By Bernie Miklasz
Of the Post-Dispatch
Sunday, Dec. 12 2004

CHARLOTTE, N.C. - For some athletes, the legs are the first to go as the aging
process sets in. For Rams quarterback Chris Chandler, 39, apparently it's the
eyes. Chandler's vision seemed awfully blurred on Sunday in Carolina. He kept
throwing the football to the wrong team.

The Panthers intercepted Chandler six times in their 20-7 victory over the
visiting Rams.

Repeat: Six INTs . . .

"It kind of snowballed a little bit," Chandler said.

More like an avalanche.

Chandler needed glasses, or even a pair of binoculars, to distinguish the Rams
from the Panthers. The final tally was close; at least Rams receivers Torry
Holt and Isaac Bruce caught nine of Chandler's passes, or three more than

Six interceptions . . .

At Bank of America Stadium, Chandler was an ATM for the Carolina defense. When
in need, the Panthers just punched the digits 1 and 2 for a passcode - Chandler
wears No. 12 - and he'd spit out another interception. He was instant cash for
Carolina all day. Chandler was the gift that kept on giving during this blessed
holiday season.

Six interceptions . . .

This was Marc Bulger's finest day as a Rams quarterback. No, he has a bruised
shoulder and didn't play. But at least now some spoiled Rams fans should
realize Bulger isn't the worst QB in the history of Western Civilization, after

Chandler's pick-six special was the worst performance by an old Rams
quarterback since Joe Namath finished his career with the 1977 Los Angeles
Rams. Namath could barely walk at the end, but at least he could see well
enough to establish, say, each team's colors.

Then again, Namath didn't have to play behind this particular Rams offensive
line. Chandler won't last long. This treatment of Chandler, the league's oldest
starting QB, might prompt a protest by the American Association of Retired
Persons (AARP) at Rams Park.

And gee, isn't it good that Mike Martz dumped Kurt Warner and signed Chris
Chandler to serve as the No. 2 quarterback? Martz grew tired of Warner's
turnovers and tendency to hold onto the ball for too long and take sacks. So he
cut Warner loose.

Warner experienced some bad days during his decline, but he never was picked
off six times in a game. Warner is a humble man, but who could blame him for
smiling a little when he hears about Chandler's by-interception-only party for
the Panthers? And if Kurt isn't laughing, Brenda probably is.

"I can take all the blame for this one," Chandler said.

Most of it, anyway.

After getting jolted early, the Rams defense played with resolve and turned the
Panthers away, limiting Carolina's scoring to a pair of field goals over the
final three quarters. It was a gutsy effort by a unit that seems to be
improving. And halfback Arlen Harris lacks speed, but he runs hard to the hole,
and he doesn't go down without a wrestle. Harris earned respect along with his
61 tough yards rushing.

If anything, Martz should have pounded away more with Harris. The Rams were
softening the Carolina defense in the second half, with Harris repeatedly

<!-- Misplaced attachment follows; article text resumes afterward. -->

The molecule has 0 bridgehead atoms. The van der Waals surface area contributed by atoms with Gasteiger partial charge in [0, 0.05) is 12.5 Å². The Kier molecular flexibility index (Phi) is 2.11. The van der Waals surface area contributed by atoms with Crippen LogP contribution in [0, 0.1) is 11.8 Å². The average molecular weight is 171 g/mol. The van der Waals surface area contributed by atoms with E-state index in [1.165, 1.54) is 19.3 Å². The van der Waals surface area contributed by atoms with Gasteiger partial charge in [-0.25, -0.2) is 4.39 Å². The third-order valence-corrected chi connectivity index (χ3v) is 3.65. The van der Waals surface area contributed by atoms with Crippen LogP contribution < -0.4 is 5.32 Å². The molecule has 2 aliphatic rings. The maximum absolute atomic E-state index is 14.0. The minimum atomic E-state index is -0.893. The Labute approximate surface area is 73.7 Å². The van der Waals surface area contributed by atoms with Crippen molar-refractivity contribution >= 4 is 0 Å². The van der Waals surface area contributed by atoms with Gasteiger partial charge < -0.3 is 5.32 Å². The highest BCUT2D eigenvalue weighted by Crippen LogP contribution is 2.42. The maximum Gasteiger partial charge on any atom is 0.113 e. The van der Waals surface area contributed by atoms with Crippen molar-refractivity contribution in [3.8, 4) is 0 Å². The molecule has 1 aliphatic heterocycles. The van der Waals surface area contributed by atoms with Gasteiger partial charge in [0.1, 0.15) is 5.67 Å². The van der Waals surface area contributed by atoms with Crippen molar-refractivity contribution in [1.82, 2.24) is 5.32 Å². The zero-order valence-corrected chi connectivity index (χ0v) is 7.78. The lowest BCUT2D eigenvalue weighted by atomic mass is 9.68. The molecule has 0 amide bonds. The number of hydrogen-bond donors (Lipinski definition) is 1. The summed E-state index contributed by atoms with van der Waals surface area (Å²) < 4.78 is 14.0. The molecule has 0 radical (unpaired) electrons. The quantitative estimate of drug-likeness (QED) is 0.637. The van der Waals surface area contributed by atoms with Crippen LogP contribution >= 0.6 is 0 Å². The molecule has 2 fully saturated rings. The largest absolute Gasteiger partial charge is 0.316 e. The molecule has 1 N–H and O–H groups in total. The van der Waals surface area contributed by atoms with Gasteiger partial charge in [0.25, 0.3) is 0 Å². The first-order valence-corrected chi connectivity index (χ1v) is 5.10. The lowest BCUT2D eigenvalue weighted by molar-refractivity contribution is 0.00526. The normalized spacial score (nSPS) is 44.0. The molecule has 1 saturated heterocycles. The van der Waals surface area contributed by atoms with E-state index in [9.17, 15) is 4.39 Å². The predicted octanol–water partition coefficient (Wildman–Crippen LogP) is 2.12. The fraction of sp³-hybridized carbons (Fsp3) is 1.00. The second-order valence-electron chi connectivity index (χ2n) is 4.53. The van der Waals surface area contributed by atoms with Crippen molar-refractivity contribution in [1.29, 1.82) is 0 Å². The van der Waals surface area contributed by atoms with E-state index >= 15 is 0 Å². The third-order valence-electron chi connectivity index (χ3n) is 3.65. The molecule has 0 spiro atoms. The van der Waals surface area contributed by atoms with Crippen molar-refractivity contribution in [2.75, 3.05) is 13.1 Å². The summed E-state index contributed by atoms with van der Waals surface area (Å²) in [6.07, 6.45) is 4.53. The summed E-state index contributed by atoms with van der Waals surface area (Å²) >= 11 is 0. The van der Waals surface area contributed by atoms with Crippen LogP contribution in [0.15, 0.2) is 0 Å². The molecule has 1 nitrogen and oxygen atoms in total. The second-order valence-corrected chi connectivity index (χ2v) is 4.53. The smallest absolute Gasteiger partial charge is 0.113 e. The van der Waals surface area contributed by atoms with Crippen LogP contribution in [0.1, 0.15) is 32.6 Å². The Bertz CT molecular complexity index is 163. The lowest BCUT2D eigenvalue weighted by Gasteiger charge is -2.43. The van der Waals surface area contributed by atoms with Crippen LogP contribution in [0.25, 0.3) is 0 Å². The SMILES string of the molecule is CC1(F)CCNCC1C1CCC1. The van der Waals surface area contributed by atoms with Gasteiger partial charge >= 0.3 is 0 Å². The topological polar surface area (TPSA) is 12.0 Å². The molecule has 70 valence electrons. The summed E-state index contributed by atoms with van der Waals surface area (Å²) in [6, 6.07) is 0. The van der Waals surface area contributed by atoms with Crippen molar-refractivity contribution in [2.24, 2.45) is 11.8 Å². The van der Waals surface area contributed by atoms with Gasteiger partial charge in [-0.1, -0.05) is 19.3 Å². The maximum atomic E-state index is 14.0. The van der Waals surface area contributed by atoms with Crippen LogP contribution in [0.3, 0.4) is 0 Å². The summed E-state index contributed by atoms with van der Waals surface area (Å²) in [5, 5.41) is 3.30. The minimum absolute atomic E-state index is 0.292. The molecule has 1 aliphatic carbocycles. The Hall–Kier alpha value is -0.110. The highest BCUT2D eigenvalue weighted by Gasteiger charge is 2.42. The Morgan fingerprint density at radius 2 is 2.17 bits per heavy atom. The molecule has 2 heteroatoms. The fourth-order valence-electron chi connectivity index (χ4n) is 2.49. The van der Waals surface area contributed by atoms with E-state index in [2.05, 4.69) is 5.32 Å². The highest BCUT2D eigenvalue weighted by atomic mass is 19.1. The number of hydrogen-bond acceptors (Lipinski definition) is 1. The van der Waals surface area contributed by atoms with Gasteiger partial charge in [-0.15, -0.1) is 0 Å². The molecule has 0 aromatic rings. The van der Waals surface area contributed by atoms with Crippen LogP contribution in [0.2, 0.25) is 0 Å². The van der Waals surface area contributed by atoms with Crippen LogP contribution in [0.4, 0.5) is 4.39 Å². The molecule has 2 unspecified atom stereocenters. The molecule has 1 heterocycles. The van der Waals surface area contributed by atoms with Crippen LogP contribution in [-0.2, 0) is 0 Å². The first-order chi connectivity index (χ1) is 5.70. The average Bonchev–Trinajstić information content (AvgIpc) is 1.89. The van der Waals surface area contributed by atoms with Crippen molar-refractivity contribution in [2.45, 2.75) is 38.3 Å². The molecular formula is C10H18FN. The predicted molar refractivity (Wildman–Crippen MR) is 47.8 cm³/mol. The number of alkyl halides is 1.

breaking tackles for extra yards. But then the Rams got greedy, tried to wing
it, and Chandler donated two more INTs to the Panthers' playoff-drive
charitable foundation.

Martz also had a chance to try for field goals twice in this game, but got
burned on alternative, more-aggressive strategies. Chandler was intercepted in
the end zone on the final play of the first half, and Harris was stuffed for a
1-yard loss on a fourth-down gamble at the Carolina 27.

It was more of the same. Martz needs to be more conservative, especially on the
road, with this offense, but he's still coaching as if it's 1999 or 2001, and
he has Warner, Marshall Faulk, Bruce and Holt at peak levels.

The Rams are 1-7 in non-division games this season and are a minus-17 in the
turnover differential in those games. They are 0-5 in non-division road games,
with a minus-14 turnover ratio. With that type of clumsy ball-handling, the
Rams need to kick field goals, chip away, hang close. The "Greatest Show" days
are over, but not to Martz.

Martz will use Chandler again on Sunday in Arizona.

What are his options?

Martz could ask Bulger to try and throw lefthanded.

Martz could throw rookie Jeff Smoker to the coyotes out in the Arizona desert.
How could Smoker do any worse than six INTs?

Martz could revive Jamie Martin, who might be covered in more cobwebs than

Martz could sign Paul Justin, Kirk Farmer, Scott Covington, Steve Bono, Steve
Walsh, Will Furrer.

Is it time for ... Tony Banks? We can only dream, but Banks is employed by the
Houston Texans.

Or perhaps Martz should scale back a playbook that's the size of a Manhattan
phone book. After the game, Martz said Chandler erred by trying to play QB
based on how he's played it in the past with other teams. Martz said the Rams
do things differently with their QBs - insisting on a firm progression of how
to read the defense, throwing the ball on timing routes, to spots instead of
receivers, etc. It clicks with a QB who knows the Martz system, and Chandler
doesn't. Smoker doesn't. Martin knows it for the most part, but his physical
skills have eroded.

Kurt Warner knows the Martz offense - cold - but he's living in exile, in New
York. And he's probably resisting the urge to snicker.